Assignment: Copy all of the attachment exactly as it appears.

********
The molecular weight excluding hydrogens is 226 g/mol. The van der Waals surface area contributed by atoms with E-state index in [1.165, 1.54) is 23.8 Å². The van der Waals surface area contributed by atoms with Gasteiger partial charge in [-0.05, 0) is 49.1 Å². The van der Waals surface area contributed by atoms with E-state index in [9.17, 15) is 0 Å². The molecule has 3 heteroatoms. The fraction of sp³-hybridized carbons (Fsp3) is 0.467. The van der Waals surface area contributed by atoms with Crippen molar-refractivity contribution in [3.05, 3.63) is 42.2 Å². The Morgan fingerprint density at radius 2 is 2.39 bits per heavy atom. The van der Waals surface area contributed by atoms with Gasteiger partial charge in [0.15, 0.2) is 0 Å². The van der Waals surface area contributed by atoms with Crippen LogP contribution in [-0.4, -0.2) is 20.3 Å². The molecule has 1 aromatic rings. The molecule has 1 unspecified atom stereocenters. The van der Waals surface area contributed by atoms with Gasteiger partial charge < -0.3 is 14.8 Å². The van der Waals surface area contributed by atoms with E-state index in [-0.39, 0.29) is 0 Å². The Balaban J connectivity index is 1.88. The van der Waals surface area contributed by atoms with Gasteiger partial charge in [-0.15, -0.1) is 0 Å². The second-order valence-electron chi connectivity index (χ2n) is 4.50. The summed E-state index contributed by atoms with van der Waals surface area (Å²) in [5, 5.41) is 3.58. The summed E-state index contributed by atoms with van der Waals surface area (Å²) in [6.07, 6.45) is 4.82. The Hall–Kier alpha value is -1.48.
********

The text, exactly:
The molecular weight excluding hydrogens is 226 g/mol. The van der Waals surface area contributed by atoms with E-state index in [1.165, 1.54) is 23.8 Å². The van der Waals surface area contributed by atoms with Gasteiger partial charge in [-0.05, 0) is 49.1 Å². The van der Waals surface area contributed by atoms with E-state index in [9.17, 15) is 0 Å². The molecule has 3 heteroatoms. The fraction of sp³-hybridized carbons (Fsp3) is 0.467. The van der Waals surface area contributed by atoms with Crippen molar-refractivity contribution in [3.05, 3.63) is 42.2 Å². The Morgan fingerprint density at radius 2 is 2.39 bits per heavy atom. The van der Waals surface area contributed by atoms with Gasteiger partial charge in [0.15, 0.2) is 0 Å². The van der Waals surface area contributed by atoms with Crippen LogP contribution in [-0.4, -0.2) is 20.3 Å². The molecule has 1 aromatic rings. The molecule has 1 unspecified atom stereocenters. The van der Waals surface area contributed by atoms with Gasteiger partial charge < -0.3 is 14.8 Å². The van der Waals surface area contributed by atoms with E-state index in [-0.39, 0.29) is 0 Å². The Balaban J connectivity index is 1.88. The van der Waals surface area contributed by atoms with Gasteiger partial charge in [-0.15, -0.1) is 0 Å². The second-order valence-electron chi connectivity index (χ2n) is 4.50. The summed E-state index contributed by atoms with van der Waals surface area (Å²) in [5, 5.41) is 3.58. The summed E-state index contributed by atoms with van der Waals surface area (Å²) in [6.07, 6.45) is 4.82. The Hall–Kier alpha value is -1.48.